Millions have been spent to save a tiny Tanzanian toad. An incredible story with an incredible bill. Is it worth it?
Needless to say it was not Tanzania that saved the toad. Tanzania had no qualms about replacing a tiny toad with a dam that now produces a sizable portion of its needed electricity.
It was supporters of the Bronx and Toledo zoos and the Wildlife Conservation Society and to me it’s one of the most exciting success stories (so far) in worldwide conservation.
But I wince at the cost, not fully revealed but capable of sour estimation.
The Kihansi Spray Toad Nectophrynoides asperginis was only discovered in Udzungwa in Tanzania in 1996. Udzungwa is one of the most magical places in East Africa, a Tanzania treasure in part because it’s so huge and inaccessible.
I’ve climbed the granite edges of one of its many, many waterfalls and there are incredible similarities to jungles around the world in terms of the density and variety of species, towering canopies and peat laden forest floors.
But quite unlike most of the world’s jungles, this is not a flat place. It’s forever mountainous and cavernous with some stupendous drops. Ergo, waterfalls.
This tiny little creature lived in the spray of one waterfall.
Really?! I think it’s premature to suggest that’s it, although most of the scientific literature says so: that’s it. Five acres. Kihansi’s world is twice the size of the little cliff on which sits my current home. But so much of Udzungwa has yet to be carefully surveyed, might there not be other Kihansi toads somewhere else?
But the scientific community mobilized in the presumption this was it. Five acres. And five acres of misty waterfall sides that would disappear when a dam was built in 1999. And all of this came to pass.
Dam for Tanzanian development. One of maybe hundreds of water falls stopped. Spray ended. WCS scientists monitored the demise of the species after the dam began functioning in 2000, and in five months the population crash was so severe, they collected nearly every last one they could find : 499.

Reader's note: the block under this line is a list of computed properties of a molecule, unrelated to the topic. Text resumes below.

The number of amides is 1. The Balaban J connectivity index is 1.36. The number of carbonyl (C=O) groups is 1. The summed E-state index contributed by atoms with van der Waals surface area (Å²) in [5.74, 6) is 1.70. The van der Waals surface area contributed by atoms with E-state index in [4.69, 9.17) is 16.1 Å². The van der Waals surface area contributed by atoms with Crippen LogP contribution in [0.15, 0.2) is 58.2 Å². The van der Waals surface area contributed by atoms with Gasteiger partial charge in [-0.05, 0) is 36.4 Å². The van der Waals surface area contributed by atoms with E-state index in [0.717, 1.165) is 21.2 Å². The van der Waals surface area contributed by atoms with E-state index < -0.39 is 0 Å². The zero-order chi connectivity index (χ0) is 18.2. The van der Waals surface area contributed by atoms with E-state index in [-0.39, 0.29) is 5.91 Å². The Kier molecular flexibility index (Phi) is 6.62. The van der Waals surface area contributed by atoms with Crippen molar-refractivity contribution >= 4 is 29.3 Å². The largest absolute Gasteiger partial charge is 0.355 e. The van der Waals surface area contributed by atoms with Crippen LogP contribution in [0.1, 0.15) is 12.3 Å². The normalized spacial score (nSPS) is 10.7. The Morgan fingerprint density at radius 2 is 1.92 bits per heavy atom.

The toads were rushed to the Bronx Zoo, bred quickly and dispersed to five zoos around the United States. Only one other zoo, the Toledo Zoo, was able to create a sustainable population.
Despite multiple scientific surveys of the area subsequently, no toad was seen in 2005, and in 2009 the IUCN officially declared the toad extinct in the wild.
Enormous science was garnered from this little thing. It’s an unusual toad, with its babies born alive, not as tadpoles. One remarkable discovery occurred when scientists desperate to save every last one performed a C-section on a dime-sized mother and learned that babies were at one stage tadpoles, only living within the body of the mother.
So the Bronx and Toledo zoos prevailed through fungus diseases, lighting problems and discoveries that America’s “pure water” would kill the creature. Soon lots of toads were being produced in two zoos.
Meanwhile back at the World Bank which produced the dam which squashed the toad which motivated this worldwide conservation effort, successful conservation lobbyist mined funds to build a gravity-run misting machine in Kihansi Gorge to recreate the original habitat conditions.
And in mid-August this year toads were flown back to Tanzania, where they were monitored and nurtured for four months before being freed back in Kihansi Gorge in the spray of the artificial waterfall spray mahine, about ten days ago.
“I’m guessing it’s in the millions,” one of the lead scientists, Dr. Jennifer B. Pramuk, curator of herpetology at the Bronx Zoo, estimated for the New York Times the cost of just the misting machine project.
Here’s my real worry:
Machines break a lot in Africa, even simple machines, and repair isn’t simple, even simple repair. Reconstructed habitats are never what they’re intended. Imagine the global warming changes that have effected the region in the 7-10 year absence of the toads from the area.